Shaking his left fist to emphasize each word, the governor of Texas proclaimed with rising volume, “States’ rights! States’ rights! States’! Rights!” This wasn’t the 1960s when Southern governors used that phrase to defend Jim Crow against federal civil rights laws. It was April 15, 2009, and the incumbent governor Rick Perry was speaking to a Tea Party crowd in Austin, Texas, during what turned out to be his successful reelection campaign. Perry is a handsome man and this day, in a beige jacket with the collar turned up and a dark blue baseball cap pulled down over his forehead, he looked particularly grim, angry and defiant. “Texans know how to run Texas,” he continued. He quoted Sam Houston, who led a ragtag army to victory over Mexico in the Texas War for Independence in 1836, saying, “Texas has yet to learn to submit to any oppression come from what source it may.” Perry paused and added, almost as a battle cry, “We didn’t like oppression then. We don’t like oppression now.”
Perry subsequently earned national attention by suggesting that, if things don’t change in this country, Texas could just secede. For better or worse, it’s impossible to imagine a governor of any other state making such a threat. But for anyone who lives in Texas, as I have for 50 years, this kind of political rhetoric is not at all unusual, even if plenty of us think Perry would do well to remember that when Sam Houston served as governor on the eve of the Civil War, he tried in vain to keep Texas from joining the Confederacy. Texans like to hear that we are a breed apart and that we not only deserve to follow our own destiny but are also determined to follow it no matter what the opposition. Texans like to hear that by doing things our own way we can and will prevail. If questioned, we tend not to answer but to defy. From 1979 to 2000, Johnny Holmes was district attorney of Harris County, which contains the city of Houston. He became famous for the number of death penalty convictions he obtained. “When one of the national television news programs was pushing me about why we sent so many people to death row,” he said in Texas Monthly, “I told the anchor that it’s nobody’s business but Texans’. I said, ‘I don’t give a flip how you all feel about it.’ ”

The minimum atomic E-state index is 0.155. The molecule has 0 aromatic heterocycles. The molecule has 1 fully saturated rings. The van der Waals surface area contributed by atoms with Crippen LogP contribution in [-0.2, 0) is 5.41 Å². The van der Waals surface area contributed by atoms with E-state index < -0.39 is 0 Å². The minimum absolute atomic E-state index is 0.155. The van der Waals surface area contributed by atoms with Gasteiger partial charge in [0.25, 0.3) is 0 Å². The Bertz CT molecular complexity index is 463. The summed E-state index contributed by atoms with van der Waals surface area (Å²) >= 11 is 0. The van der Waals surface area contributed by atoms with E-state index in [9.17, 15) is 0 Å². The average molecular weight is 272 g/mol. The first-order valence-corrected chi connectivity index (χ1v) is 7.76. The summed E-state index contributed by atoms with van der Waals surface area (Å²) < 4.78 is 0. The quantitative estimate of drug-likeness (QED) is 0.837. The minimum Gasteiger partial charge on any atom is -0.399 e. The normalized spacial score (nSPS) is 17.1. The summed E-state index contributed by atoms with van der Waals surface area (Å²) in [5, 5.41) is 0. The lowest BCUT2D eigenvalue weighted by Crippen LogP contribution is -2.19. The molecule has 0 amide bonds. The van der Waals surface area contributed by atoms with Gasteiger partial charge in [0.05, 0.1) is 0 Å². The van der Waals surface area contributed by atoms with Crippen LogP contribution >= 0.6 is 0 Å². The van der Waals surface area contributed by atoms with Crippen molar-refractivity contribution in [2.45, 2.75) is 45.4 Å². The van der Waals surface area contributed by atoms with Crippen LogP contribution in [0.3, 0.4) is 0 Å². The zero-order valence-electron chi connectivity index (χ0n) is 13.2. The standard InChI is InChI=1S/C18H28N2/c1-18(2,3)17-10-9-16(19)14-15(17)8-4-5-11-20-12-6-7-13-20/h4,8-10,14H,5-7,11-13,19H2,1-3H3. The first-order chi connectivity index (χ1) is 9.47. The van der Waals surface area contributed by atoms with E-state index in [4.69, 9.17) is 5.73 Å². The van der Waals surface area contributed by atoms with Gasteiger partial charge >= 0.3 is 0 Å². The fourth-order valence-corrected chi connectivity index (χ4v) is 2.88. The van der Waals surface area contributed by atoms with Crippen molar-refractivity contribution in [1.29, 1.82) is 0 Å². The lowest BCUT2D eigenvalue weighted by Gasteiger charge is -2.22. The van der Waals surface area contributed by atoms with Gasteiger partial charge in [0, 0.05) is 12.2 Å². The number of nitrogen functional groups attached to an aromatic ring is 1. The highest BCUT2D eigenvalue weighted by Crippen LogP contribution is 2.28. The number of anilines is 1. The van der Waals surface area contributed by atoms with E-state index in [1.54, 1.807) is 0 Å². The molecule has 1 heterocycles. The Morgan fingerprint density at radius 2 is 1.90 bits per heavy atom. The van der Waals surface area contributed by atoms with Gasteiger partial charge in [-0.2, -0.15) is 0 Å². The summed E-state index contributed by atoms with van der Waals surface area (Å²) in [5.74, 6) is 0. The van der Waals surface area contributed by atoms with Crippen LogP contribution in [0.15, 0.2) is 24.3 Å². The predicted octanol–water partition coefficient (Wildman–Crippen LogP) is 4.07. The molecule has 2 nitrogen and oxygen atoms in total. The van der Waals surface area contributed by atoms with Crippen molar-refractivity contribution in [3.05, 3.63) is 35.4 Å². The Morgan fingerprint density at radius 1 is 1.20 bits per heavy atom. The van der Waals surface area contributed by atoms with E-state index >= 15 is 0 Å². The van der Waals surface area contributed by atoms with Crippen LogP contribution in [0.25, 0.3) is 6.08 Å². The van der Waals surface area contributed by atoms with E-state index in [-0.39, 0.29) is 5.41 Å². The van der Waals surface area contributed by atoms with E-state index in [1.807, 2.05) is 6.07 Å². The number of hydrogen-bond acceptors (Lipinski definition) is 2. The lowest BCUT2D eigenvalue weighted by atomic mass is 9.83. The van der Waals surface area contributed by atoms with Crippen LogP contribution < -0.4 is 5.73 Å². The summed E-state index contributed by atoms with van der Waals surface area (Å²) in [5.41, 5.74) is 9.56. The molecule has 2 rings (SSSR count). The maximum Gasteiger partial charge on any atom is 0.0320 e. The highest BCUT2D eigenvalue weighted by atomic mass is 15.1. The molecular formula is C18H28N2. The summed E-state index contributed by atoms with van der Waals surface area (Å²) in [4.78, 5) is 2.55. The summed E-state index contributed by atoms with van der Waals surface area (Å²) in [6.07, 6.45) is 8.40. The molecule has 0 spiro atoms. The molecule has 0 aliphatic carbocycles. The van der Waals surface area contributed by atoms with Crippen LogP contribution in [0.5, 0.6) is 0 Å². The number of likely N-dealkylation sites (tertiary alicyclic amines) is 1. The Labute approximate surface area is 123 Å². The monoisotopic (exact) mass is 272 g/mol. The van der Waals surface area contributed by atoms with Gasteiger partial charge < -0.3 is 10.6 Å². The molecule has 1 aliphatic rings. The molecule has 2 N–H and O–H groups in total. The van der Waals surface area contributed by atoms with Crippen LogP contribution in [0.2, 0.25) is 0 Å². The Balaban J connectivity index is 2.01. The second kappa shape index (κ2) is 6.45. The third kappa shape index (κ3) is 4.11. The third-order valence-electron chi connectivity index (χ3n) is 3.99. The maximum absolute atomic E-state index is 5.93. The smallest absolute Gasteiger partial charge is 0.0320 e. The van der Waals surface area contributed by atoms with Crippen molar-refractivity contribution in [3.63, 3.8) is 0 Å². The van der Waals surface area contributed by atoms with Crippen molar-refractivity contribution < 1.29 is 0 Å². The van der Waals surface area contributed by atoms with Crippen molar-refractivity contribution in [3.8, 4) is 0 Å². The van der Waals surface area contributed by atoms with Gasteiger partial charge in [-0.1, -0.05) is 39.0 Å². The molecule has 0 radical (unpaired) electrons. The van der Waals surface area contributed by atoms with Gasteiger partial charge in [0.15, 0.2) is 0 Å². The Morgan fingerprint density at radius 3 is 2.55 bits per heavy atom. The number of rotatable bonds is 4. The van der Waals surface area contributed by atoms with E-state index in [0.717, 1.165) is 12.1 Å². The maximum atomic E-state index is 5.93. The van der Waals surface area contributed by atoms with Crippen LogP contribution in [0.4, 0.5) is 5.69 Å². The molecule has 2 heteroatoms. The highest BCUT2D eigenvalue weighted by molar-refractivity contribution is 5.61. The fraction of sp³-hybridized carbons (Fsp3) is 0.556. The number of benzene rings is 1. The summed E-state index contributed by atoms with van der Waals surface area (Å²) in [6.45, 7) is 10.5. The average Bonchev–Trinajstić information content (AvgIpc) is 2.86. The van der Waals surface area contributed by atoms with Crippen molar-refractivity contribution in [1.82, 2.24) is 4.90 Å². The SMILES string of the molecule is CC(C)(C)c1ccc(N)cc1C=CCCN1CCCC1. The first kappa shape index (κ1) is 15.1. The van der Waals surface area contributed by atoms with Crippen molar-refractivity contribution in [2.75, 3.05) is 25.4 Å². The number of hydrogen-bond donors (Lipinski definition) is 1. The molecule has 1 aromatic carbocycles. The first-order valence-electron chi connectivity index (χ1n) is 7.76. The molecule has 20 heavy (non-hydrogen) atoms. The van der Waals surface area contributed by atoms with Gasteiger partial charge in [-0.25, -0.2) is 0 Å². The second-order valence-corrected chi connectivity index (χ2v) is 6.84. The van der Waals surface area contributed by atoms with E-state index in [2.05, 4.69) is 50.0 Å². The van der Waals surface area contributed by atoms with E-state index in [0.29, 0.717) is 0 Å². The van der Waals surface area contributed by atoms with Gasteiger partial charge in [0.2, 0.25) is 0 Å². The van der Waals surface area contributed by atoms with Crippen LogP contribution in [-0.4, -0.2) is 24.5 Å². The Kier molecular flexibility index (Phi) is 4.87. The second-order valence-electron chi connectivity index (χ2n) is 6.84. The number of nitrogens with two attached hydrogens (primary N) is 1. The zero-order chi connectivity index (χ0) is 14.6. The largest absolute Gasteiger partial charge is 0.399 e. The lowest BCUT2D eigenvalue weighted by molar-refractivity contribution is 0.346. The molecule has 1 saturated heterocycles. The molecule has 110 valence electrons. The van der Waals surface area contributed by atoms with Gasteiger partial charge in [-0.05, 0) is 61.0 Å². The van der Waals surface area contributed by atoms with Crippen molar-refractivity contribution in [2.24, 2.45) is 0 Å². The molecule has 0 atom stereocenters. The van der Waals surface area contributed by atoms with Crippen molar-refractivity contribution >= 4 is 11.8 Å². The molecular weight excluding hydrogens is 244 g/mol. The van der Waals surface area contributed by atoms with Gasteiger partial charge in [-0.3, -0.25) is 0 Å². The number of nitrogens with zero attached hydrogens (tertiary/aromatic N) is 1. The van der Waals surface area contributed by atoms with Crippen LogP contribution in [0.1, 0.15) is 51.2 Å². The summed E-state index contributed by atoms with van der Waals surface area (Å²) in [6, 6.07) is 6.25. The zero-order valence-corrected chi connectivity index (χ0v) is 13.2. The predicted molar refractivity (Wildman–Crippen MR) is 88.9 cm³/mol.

Our combination of independence and belligerence is founded on a hallowed past with brilliant heroes, or at least that is how the story is told every time there’s an election. Texans believe in their own revolution, which culminated in the birth of the Republic of Texas 175 years ago and statehood roughly a decade later. They believe in its virtue and its honor and its heroism, perhaps even more than the rest of America believes in the American Revolution. Texans are Americans, of course, but they consider themselves Texans, first and foremost, and embrace a founding mythology that fosters the illusion they are living in a separate country.
By Texas law, the story of the revolution must be taught in Texas schools. School children are required to take Texas history, not once but twice—in the fourth grade and again in the seventh. There is nothing wrong with children learning the past of the place where they live, but here that past is given a weight and even a reverence that is out of proportion to its real importance. It is true that some people important in the history of Texas are also important in the history of everywhere else. Lyndon Johnson is one example. But for the most part, the great heroes of Texas (there are some heroines, but they are few) are giants only here and nowhere else. Do you know these names—any of them—James W. Fannin Jr., Benjamin “Old Ben” Milam, William Barret Travis, Juan Seguin, James Butler Bonham, Erastus “Deaf” Smith or Mirabeau B. Lamar? If you are not from Texas, these names most likely fall on your ears with a dull thud. But Texas school children know them all, at least in theory. And so do most Texans even if only in a hazy way, since these are common street names in our cities, especially Houston.